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So here is a bit of a stumper. I came across this waterfowl sitting on a log in the creek the other day. It was alone and the question that immediately came to my mind was “What is it?”. My hunch is that it was an immature Common Merganser, given the spiky hairdo, white belly, overall grey with a hint of reddish-brown on the head. What makes me second guess myself, however, is the bill and the legs. Both these appendages are red to brownish-red in Common Merganser. On this individual, however, the colours were nowhere close to that. On the other hand though, the bill and leg colours are brightest on adult males and are progressively duller the younger the individual is. Comparing this individual to other Common Mergansers I have seen and online images online + cross referencing with reported sightings at this location in eBird does not leave many other options available. It is interesting that while one typically relies on unique species specific field marks when identifying birds, birds can be as variable in appearance as humans and sometimes you come across individuals that only partially fit the search image. It is in situations like this that being able to take a picture of the birds is invaluable, particularly afterwards when you start questioning your observation. While today’s picture may not stand up to the scrutiny of pixel peepers it does serve its intended purpose, to document an individual and aid in its identification and, lets face it, being shot at the 35 mm equivalent of 1008 mm there are few other camera set ups that could pull this of. Yes you could probably shoot it at 600 mm on a full frame camera and then crop in post-processing and end up with an image with a higher resolution…, or you could get a Nikon P1000 and take the cash you save and go on a photo safari to <name of your choice of a far away exotic location>. For me it is a easy choice, travel always trumps hardware. Let’s put it this way. When you are old and gnarly reminiscing about your birding heydays, what’s will you remember? Will you fondly remember you top of the line equipment and massive 600 mm optics? Or will you remember that epic birding trip you did with you family to <name of your choice of a far away exotic location> where you scored n lifers (where n is a very large number) and created memories to last a lifetime? Nuff said!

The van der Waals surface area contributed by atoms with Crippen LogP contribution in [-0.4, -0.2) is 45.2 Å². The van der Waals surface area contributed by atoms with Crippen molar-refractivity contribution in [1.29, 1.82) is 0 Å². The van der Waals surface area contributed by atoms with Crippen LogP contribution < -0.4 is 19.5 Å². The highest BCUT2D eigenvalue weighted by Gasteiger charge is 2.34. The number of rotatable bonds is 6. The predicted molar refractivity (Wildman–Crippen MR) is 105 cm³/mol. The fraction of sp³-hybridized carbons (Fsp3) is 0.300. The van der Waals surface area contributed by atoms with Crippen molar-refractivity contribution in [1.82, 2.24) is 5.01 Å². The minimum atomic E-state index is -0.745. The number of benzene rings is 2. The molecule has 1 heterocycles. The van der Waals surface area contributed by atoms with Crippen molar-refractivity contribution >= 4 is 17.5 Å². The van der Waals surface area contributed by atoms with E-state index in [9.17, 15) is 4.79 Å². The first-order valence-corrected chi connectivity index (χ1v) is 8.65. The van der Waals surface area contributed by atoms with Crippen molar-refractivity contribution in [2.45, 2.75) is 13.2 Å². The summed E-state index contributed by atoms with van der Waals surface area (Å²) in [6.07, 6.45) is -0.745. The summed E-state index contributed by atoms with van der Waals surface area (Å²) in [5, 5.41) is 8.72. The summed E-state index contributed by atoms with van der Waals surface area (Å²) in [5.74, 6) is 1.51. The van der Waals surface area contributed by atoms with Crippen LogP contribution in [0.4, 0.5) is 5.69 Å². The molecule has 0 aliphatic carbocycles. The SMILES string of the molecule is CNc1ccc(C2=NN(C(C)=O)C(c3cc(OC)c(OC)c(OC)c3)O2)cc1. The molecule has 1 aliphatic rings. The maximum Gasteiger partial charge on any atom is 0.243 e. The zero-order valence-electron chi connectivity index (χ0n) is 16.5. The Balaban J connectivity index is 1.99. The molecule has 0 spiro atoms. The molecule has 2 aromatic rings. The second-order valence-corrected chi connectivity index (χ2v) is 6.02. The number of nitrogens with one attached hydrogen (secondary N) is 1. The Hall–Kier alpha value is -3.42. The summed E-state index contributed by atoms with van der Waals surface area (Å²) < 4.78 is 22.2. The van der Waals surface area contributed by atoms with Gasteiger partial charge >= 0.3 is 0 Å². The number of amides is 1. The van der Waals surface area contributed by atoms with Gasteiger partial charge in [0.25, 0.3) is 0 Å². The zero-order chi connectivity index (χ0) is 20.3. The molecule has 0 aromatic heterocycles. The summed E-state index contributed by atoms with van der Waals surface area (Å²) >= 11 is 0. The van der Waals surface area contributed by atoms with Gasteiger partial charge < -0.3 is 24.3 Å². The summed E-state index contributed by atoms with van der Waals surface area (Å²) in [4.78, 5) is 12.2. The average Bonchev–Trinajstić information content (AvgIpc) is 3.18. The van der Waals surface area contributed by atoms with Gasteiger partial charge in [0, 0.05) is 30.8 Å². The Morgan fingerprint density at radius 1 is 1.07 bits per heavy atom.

May the curiosity be with you. This is from “The Birds are Calling” blog (www.thebirdsarecalling.com). Copyright Mario Pineda.